• Invasive diagnostic procedures such as:
    • Laparoscopy: A special device is inserted through a small hole into the abdomen, to visually examine it. If necessary, a tissue sample is obtained for further analysis. Exploration of the abdomen using a laparoscope is called ‘exploratory laparoscopy’
    • Laparotomy: The abdomen is opened through an incision for examination, and if required, a biopsy sample obtained. Exploration of the abdomen using laparotomy procedure is called ‘exploratory laparotomy’
  • Tissue biopsy: A tissue biopsy is performed and sent to a laboratory for a pathological examination to the pathologist, who examines the biopsy under a microscope. After putting together clinical findings, special studies on tissues (if needed) and with microscope findings, the pathologist arrives at a definitive diagnosis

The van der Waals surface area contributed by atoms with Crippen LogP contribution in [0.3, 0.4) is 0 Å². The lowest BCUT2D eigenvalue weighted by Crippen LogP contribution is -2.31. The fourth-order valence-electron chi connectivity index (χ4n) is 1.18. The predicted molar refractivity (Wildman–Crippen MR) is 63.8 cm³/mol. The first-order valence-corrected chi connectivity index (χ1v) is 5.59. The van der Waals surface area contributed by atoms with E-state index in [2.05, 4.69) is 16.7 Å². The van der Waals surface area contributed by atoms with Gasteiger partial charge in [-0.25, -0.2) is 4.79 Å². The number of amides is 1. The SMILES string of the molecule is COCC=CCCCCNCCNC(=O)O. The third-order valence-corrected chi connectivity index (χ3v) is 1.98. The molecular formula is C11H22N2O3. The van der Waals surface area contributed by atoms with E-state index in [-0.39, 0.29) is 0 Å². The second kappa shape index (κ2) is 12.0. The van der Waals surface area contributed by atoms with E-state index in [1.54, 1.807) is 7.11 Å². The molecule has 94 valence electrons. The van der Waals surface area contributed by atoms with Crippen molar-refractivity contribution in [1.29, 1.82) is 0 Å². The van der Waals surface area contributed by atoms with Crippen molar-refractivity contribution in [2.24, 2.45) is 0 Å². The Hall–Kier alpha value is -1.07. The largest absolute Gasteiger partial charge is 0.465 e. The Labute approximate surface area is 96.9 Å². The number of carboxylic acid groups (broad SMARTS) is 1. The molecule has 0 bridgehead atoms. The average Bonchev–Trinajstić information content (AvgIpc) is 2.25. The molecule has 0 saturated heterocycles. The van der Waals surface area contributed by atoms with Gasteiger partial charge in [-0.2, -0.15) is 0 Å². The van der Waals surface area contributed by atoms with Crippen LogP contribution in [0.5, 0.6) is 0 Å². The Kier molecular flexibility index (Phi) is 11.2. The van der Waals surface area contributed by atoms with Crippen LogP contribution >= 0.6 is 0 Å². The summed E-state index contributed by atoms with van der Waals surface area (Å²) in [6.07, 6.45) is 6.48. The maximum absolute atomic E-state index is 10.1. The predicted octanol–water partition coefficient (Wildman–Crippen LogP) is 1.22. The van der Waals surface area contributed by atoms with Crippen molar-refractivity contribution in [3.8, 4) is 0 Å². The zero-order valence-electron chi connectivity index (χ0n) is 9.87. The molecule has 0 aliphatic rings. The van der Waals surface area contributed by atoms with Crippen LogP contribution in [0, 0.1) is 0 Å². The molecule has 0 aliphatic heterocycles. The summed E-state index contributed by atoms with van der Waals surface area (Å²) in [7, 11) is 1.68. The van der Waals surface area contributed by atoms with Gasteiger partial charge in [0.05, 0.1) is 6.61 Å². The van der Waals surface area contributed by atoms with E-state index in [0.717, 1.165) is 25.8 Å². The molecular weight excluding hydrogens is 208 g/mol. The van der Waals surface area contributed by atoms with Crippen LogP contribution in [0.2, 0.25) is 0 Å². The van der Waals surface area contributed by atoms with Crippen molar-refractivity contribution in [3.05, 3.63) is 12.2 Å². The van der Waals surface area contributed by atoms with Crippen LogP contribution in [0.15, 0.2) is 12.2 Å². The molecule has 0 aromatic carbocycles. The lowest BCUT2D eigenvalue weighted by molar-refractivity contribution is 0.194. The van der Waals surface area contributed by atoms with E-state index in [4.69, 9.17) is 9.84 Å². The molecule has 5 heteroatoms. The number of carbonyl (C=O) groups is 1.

The tissue for diagnosis can be procured in multiple different ways, and they include:

  • Fine needle aspiration (FNA) biopsy of the pancreatic tumor:
    • A FNA biopsy may not be helpful, because one may not be able to visualize the different morphological areas of the tumor. Hence, a FNA biopsy as a diagnostic tool has certain limitations, and an open surgical biopsy is preferred
    • A fine needle aspiration of the cyst has limited diagnostic value; however, the aspirated fluid can be analyzed for a variety of proteins such as CEA, CA 19.9, CA 15.3, alpha fetoprotein, and others. Such an evaluation will help in arriving at a diagnosis and classifying the type of cyst
  • Core biopsy of the pancreatic tumor
  • Open biopsy of the pancreatic tumor

Many clinical conditions may have similar signs and symptoms. Your healthcare provider may perform additional tests to rule out other clinical conditions to arrive at a definitive diagnosis.